STATUS: TGIF! I really enjoy writing that every Friday. I finished one contract and got ready to dive into another but alas, too many interruptions. Will have to tackle on Monday.
What’s playing on the iPod right now? GAUCHO by Steely Dan
This week I read in Publishers Weekly that Sports Publishing, LLC has filed for Chapter 11 bankruptcy.
Well, lately, just about every day I read a tidbit in Media Bistro or Shelf Awareness about a newspaper, magazine, bookstore, or what have you calling it quits.
In fact, I received an email today from a wonderful editor at Rager Media (a small independent literary house out of Ohio). He was writing to tell me that they were closing the doors.
That’s very sad news as they were doing some powerful books over there.
But all this got me thinking about bankruptcy clauses. When I heard about Sports Publishing, I immediately got out the contract file for one of my early books—CHAIR SHOTS by Bobby Heenan and Steve Anderson. This was way back in the day when I was foolish enough to take on nonfiction projects before I realized that my expertise was much more focused on fiction and the occasional memoir.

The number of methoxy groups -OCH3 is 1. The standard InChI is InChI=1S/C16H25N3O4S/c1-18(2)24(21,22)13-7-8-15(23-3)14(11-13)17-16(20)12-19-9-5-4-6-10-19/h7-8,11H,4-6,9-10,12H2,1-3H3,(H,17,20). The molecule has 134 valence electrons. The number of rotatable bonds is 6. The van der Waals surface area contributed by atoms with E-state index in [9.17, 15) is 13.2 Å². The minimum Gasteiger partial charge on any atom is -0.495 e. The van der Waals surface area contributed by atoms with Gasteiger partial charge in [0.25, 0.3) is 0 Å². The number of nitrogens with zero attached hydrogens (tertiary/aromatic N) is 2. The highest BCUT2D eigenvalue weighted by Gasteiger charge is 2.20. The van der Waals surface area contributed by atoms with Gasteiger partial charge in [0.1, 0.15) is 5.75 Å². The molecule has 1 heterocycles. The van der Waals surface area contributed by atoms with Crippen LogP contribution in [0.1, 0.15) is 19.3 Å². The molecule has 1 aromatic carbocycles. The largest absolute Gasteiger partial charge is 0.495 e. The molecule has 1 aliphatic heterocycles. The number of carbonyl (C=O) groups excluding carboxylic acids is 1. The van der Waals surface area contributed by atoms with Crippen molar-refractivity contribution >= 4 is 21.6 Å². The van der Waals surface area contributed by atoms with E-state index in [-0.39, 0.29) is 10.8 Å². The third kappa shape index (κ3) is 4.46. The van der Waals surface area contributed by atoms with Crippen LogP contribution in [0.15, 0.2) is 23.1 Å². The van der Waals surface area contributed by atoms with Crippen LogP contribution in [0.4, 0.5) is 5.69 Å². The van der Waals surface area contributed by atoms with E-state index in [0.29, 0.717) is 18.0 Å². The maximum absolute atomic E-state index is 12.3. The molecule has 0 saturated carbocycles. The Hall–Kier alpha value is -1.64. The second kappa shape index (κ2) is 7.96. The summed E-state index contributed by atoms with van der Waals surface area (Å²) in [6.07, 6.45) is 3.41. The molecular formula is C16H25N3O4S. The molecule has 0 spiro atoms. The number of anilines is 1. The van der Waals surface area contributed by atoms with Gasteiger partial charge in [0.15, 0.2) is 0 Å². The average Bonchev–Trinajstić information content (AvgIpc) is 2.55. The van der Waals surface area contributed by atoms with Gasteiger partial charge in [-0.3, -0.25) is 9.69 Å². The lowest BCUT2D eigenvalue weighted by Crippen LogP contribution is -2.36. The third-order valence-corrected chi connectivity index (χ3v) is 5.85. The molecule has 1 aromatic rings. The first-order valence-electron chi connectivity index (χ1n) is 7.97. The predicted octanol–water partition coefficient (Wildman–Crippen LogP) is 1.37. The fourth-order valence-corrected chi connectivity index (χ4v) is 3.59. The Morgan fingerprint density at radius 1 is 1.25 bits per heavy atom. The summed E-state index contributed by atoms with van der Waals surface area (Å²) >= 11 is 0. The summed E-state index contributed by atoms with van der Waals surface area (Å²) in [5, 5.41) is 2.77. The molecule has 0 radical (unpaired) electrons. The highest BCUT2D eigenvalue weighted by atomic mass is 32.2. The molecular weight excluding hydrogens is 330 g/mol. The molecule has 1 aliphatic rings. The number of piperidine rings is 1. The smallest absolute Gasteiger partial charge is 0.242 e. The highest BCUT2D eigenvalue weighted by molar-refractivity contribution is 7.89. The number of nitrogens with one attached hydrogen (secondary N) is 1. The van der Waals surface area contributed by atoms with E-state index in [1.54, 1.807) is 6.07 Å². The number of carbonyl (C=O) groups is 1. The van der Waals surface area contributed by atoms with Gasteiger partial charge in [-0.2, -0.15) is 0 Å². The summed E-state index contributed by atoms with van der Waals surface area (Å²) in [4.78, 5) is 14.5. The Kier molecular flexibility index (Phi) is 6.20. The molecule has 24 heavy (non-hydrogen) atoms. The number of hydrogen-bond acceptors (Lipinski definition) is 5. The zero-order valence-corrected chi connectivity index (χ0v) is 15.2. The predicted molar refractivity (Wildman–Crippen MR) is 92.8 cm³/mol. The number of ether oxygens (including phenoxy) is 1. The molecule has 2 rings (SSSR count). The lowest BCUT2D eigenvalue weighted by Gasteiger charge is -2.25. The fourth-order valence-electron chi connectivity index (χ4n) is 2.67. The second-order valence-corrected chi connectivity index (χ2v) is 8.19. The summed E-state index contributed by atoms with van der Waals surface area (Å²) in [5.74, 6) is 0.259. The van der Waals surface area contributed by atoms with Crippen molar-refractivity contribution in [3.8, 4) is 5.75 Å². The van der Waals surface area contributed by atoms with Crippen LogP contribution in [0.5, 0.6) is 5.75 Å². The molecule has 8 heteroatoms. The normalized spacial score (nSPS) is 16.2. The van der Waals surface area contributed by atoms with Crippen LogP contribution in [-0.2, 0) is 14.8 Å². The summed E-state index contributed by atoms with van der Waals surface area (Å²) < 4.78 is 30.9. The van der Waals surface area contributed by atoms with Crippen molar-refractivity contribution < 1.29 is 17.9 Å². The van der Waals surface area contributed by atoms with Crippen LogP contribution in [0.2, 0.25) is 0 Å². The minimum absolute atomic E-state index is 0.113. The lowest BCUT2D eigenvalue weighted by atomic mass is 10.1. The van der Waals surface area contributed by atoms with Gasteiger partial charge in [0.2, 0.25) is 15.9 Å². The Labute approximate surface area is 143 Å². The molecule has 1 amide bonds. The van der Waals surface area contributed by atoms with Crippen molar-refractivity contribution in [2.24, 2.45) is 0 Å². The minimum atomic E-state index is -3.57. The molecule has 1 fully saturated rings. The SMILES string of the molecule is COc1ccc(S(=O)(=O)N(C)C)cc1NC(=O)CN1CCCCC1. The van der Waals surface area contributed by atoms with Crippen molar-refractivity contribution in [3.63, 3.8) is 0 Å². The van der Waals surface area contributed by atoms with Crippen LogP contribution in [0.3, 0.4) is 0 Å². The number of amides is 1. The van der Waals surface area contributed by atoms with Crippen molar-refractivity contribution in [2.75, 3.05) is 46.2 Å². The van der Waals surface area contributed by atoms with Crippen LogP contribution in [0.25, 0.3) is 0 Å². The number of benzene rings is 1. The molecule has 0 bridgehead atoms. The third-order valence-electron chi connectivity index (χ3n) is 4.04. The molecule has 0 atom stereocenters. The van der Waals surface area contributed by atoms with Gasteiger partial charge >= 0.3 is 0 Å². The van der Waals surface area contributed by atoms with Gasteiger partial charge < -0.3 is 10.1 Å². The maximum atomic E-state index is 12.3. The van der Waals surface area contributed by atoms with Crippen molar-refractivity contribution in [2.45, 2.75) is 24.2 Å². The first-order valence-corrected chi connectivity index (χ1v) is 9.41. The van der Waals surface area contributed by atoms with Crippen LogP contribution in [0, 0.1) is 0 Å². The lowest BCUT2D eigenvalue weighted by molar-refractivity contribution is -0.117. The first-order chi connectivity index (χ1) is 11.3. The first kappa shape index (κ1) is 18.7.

There it was on page 6—a nice bankruptcy clause highlighting how rights will revert. Today I wrote a formal letter requesting the reversion and final accounting so I have it in writing. I'm glad it's there in black and white on the contract page--which is why we have this clause in all our contracts.
But my contracts manager recently told me that she’s seeing some push-back from publishing houses wanting to eliminate the clause. (I’d have to dig a little to find out what the rationale is behind that.) Now I’m also not a corporate bankruptcy attorney so I really can’t detail the vagaries of how corporate bankruptcy unfolds. All I know is that I'd rather have the clause in that contract so rights revert—even if the courts don’t allow that to happen automatically. Good thing I have an intellectual property attorney and his firm on retainer. Looks like I'm about to learn how it works.